Sand pear blossoms appear in early spring followed closely by red-tinged young leaves. Click to download a large version (800x600).
In Jack's Zone 8B yard the sand pears are typically ripe and falling from the tree in late summer. Deer come from miles around to enjoy a feast of fallen sand pear. Click to download a large version (800x600) of this image.
The sand pear is larger than most kinds of pear trees, reaching as high as 40 ft (12 m), with a rounded crown that may spread 20 feet (6 m) or more across. Most individuals are quite smaller, though. In bloom, the tree is almost completely covered with white flowers, putting on a spectacular show in early spring. Individually, the flowers are 1-1.5 in (2.5-3.75 cm) across, with five petals. The fruits are noted for their hardness and grittiness, and many people consider them to be inedible. There are three commonly encountered cultivars in the southern U.S.: 'LeContei' is susceptible to fire blight and the fruit is a typical pear shape; 'Kieffer' produces a large, rounded, very coarse fruit and is tolerant of fire blight; 'Garber' is the most resistant to fire blight, and produces a smaller, rounded, very hard, gritty fruit.
Location Pyrus pyrifolia is native to China and Japan. Dozens of cultivars are grown in Asia.
Pears should not be over fertilized as this can lead to fire blight, a severe bacterial disease. Fertilize pears with about 1 lb. (453 g) for each year of age, up to a maximum of ten lbs (4.5 kg). Use a standard 6-6-6 or similar mixture and apply at the beginning of the growing season and again in mid-summer. If the growing tips and leaves on young branches on your pear tree turn black and appear as though they have been burned, the tree has contracted fire blight. The only recourse is to cut off the infected stems back to healthy wood. Light: Like other fruit trees, pears should be grown in full sun. Moisture: During fruit development pear trees may need supplemental watering. This is especially true on sandy soils. Hardiness: USDA Zones 5 - 9 Propagation: Pears do not come true from seed, so desirable specimens must be propagated vegetatively. They are generally chip- or t-budded onto compatible rootstocks appropriate for the soils and climate where they will be grown.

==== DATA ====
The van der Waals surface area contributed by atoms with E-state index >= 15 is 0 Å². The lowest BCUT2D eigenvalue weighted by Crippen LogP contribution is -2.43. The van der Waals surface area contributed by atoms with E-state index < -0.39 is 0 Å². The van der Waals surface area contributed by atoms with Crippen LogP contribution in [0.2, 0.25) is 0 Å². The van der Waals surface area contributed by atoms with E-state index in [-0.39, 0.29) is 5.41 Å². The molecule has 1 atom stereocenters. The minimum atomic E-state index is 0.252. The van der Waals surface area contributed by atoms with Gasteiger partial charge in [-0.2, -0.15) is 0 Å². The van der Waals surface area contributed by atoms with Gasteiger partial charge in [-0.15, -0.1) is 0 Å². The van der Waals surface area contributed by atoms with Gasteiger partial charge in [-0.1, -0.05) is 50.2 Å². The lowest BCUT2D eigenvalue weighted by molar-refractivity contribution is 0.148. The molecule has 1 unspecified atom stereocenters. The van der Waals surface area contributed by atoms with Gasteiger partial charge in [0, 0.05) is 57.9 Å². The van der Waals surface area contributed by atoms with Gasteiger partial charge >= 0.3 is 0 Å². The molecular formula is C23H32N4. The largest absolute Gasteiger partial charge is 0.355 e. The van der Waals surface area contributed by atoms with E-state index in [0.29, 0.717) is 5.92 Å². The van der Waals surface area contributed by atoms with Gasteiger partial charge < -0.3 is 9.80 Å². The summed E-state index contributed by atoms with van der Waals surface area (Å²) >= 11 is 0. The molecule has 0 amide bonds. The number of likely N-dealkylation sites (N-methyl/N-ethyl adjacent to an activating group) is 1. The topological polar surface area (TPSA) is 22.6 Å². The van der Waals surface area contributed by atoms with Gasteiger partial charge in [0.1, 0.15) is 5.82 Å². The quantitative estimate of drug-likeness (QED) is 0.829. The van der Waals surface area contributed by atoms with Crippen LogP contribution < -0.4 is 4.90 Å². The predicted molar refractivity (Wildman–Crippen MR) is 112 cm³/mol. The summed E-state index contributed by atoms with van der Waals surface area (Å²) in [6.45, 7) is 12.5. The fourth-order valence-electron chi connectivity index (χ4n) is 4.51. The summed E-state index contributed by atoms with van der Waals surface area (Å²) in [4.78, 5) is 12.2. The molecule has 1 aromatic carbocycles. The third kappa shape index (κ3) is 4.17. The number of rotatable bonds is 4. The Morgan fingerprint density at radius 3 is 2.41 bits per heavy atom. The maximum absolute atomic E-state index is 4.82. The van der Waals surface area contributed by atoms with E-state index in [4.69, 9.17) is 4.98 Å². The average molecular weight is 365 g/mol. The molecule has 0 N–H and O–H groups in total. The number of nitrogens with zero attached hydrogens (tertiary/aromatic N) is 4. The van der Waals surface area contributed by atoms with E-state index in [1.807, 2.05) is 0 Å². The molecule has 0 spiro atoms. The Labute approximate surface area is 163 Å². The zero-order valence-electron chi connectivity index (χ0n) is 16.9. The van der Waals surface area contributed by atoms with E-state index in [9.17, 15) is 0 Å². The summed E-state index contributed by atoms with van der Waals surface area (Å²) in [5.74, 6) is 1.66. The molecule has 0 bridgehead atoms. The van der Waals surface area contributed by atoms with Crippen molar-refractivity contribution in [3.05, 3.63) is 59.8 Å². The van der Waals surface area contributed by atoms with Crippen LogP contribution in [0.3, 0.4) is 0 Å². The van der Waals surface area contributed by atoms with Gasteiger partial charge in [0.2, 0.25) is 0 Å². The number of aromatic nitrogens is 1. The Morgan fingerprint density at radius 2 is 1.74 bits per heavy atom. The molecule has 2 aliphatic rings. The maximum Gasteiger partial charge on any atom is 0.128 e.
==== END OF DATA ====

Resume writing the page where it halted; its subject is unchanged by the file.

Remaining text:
Sand pear trees are planted in yards across The Deep South, possibly as much for the spring flower display as for the hard fruits. Click to download a large version (800x600) of this image.
Sand pear trees typically send numerous long branches straight into the air. In summer the weight of the fruit often bends those branches into an arch bringing branch tips to within feet of the ground. Deer delight in eating the sand pears right from the tree. Click to download a large version (800x600) of this image
Although children may disagree, sand pears are generally considered inedible unless cooked. The fruits are hard and the flesh is grainy, some say "sandy" in texture. They are most useful for making pear butter, preserves, pies and for canning.
Sand pears allowed to ripen on the tree often rot before maturing. Instead, they should be picked when they reach full size and begin to turn yellow. This also prevents maturation of the stone cells which give sand pears their gritty texture. Many growers wrap their pears individually in paper and store at room temperature. I have found that keeping the pears in the refrigerator for several weeks, then allowing them to finish ripening at room temperature produces the best results. (But "best" is a relative term!)
We are not sure what the correct botanical name is for this well known pear. Sand pears are a traditional "Old South" fruit tree, adorning the courtyards of antebellum estates as well as sharecropper backyards from New Orleans to Charleston. We do not know whether these southern mainstays resulted originally from crossing the Chinese pear (Pyrus pyrifolia) with the European pear (P. communis), or are in fact selections from P. pyrifolia.